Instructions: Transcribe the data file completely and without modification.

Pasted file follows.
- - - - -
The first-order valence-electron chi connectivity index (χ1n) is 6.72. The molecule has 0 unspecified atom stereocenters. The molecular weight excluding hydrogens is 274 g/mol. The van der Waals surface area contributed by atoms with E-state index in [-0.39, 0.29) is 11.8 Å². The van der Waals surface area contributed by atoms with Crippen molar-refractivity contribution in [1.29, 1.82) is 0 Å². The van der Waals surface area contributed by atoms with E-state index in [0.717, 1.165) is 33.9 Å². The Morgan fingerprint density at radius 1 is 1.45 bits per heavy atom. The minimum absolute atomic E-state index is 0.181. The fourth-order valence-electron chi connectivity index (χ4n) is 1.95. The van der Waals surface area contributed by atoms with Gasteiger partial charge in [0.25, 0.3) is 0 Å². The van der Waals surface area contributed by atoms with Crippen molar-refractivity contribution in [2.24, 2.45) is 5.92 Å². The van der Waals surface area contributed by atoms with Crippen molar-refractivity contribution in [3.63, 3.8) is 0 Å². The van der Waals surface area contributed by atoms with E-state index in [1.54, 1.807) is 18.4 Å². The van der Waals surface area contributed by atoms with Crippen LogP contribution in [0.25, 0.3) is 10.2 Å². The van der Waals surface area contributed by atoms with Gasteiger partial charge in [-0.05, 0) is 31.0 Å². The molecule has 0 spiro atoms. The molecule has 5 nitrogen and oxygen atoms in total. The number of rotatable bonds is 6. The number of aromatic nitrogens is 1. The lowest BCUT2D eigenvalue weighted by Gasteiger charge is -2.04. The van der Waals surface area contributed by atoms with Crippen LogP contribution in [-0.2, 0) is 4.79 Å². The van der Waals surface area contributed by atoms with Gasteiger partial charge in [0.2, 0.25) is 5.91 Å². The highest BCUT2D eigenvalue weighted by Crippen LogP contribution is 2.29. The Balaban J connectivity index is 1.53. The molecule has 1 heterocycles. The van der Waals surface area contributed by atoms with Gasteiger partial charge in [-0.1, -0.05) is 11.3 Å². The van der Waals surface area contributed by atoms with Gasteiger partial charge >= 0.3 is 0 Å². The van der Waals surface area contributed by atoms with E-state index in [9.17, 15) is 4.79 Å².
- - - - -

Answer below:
The first-order valence-electron chi connectivity index (χ1n) is 6.72. The molecule has 0 unspecified atom stereocenters. The molecular weight excluding hydrogens is 274 g/mol. The van der Waals surface area contributed by atoms with E-state index in [-0.39, 0.29) is 11.8 Å². The van der Waals surface area contributed by atoms with Crippen molar-refractivity contribution in [1.29, 1.82) is 0 Å². The van der Waals surface area contributed by atoms with E-state index in [0.717, 1.165) is 33.9 Å². The Morgan fingerprint density at radius 1 is 1.45 bits per heavy atom. The minimum absolute atomic E-state index is 0.181. The fourth-order valence-electron chi connectivity index (χ4n) is 1.95. The van der Waals surface area contributed by atoms with Gasteiger partial charge in [0.25, 0.3) is 0 Å². The van der Waals surface area contributed by atoms with Crippen molar-refractivity contribution in [2.24, 2.45) is 5.92 Å². The van der Waals surface area contributed by atoms with Crippen molar-refractivity contribution in [3.63, 3.8) is 0 Å². The van der Waals surface area contributed by atoms with E-state index in [1.54, 1.807) is 18.4 Å². The van der Waals surface area contributed by atoms with Crippen LogP contribution in [0.25, 0.3) is 10.2 Å². The van der Waals surface area contributed by atoms with Gasteiger partial charge in [-0.05, 0) is 31.0 Å². The molecule has 0 spiro atoms. The molecule has 5 nitrogen and oxygen atoms in total. The number of rotatable bonds is 6. The number of aromatic nitrogens is 1. The lowest BCUT2D eigenvalue weighted by Gasteiger charge is -2.04. The van der Waals surface area contributed by atoms with Crippen LogP contribution in [-0.2, 0) is 4.79 Å². The van der Waals surface area contributed by atoms with Gasteiger partial charge in [0.2, 0.25) is 5.91 Å². The highest BCUT2D eigenvalue weighted by Crippen LogP contribution is 2.29. The Balaban J connectivity index is 1.53. The molecule has 1 heterocycles. The van der Waals surface area contributed by atoms with Gasteiger partial charge in [-0.1, -0.05) is 11.3 Å². The van der Waals surface area contributed by atoms with Gasteiger partial charge >= 0.3 is 0 Å². The van der Waals surface area contributed by atoms with E-state index in [9.17, 15) is 4.79 Å².